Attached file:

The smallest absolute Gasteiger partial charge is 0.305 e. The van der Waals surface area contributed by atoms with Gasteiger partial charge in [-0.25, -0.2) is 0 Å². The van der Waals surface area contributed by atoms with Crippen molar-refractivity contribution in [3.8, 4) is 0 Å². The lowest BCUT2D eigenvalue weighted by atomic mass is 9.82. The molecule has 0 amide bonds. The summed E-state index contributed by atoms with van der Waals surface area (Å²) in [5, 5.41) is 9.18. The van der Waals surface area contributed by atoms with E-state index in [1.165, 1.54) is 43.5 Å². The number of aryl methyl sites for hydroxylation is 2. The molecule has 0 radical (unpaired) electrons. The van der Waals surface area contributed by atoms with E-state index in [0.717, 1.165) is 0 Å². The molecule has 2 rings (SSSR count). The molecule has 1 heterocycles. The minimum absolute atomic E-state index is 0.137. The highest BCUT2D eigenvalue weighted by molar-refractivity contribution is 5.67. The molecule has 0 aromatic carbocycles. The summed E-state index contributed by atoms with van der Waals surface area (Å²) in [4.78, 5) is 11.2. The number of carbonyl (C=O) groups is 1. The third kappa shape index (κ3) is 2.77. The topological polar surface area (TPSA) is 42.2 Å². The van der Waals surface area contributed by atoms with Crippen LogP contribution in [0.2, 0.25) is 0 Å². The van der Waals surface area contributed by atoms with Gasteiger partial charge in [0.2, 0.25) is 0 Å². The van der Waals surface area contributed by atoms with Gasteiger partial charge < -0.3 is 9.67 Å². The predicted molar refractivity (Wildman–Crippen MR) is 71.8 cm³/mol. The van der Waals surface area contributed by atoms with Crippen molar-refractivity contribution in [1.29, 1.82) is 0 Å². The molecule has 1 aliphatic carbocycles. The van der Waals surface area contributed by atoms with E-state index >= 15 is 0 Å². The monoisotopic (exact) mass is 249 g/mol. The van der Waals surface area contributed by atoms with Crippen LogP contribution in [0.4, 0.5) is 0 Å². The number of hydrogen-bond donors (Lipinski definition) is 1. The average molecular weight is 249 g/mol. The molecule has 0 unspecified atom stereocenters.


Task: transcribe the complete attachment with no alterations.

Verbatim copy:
The smallest absolute Gasteiger partial charge is 0.305 e. The van der Waals surface area contributed by atoms with Gasteiger partial charge in [-0.25, -0.2) is 0 Å². The van der Waals surface area contributed by atoms with Crippen molar-refractivity contribution in [3.8, 4) is 0 Å². The lowest BCUT2D eigenvalue weighted by atomic mass is 9.82. The molecule has 0 amide bonds. The summed E-state index contributed by atoms with van der Waals surface area (Å²) in [5, 5.41) is 9.18. The van der Waals surface area contributed by atoms with E-state index in [1.165, 1.54) is 43.5 Å². The number of aryl methyl sites for hydroxylation is 2. The molecule has 0 radical (unpaired) electrons. The van der Waals surface area contributed by atoms with E-state index in [0.717, 1.165) is 0 Å². The molecule has 2 rings (SSSR count). The molecule has 1 heterocycles. The minimum absolute atomic E-state index is 0.137. The highest BCUT2D eigenvalue weighted by molar-refractivity contribution is 5.67. The molecule has 0 aromatic carbocycles. The summed E-state index contributed by atoms with van der Waals surface area (Å²) in [4.78, 5) is 11.2. The number of carbonyl (C=O) groups is 1. The third kappa shape index (κ3) is 2.77. The topological polar surface area (TPSA) is 42.2 Å². The van der Waals surface area contributed by atoms with Crippen LogP contribution in [0.2, 0.25) is 0 Å². The van der Waals surface area contributed by atoms with Gasteiger partial charge in [0.2, 0.25) is 0 Å². The van der Waals surface area contributed by atoms with Gasteiger partial charge < -0.3 is 9.67 Å². The predicted molar refractivity (Wildman–Crippen MR) is 71.8 cm³/mol. The van der Waals surface area contributed by atoms with Crippen molar-refractivity contribution in [1.29, 1.82) is 0 Å². The molecule has 1 aliphatic carbocycles. The van der Waals surface area contributed by atoms with E-state index >= 15 is 0 Å². The monoisotopic (exact) mass is 249 g/mol. The van der Waals surface area contributed by atoms with Crippen LogP contribution in [0.4, 0.5) is 0 Å². The number of hydrogen-bond donors (Lipinski definition) is 1. The average molecular weight is 249 g/mol. The molecule has 0 unspecified atom stereocenters.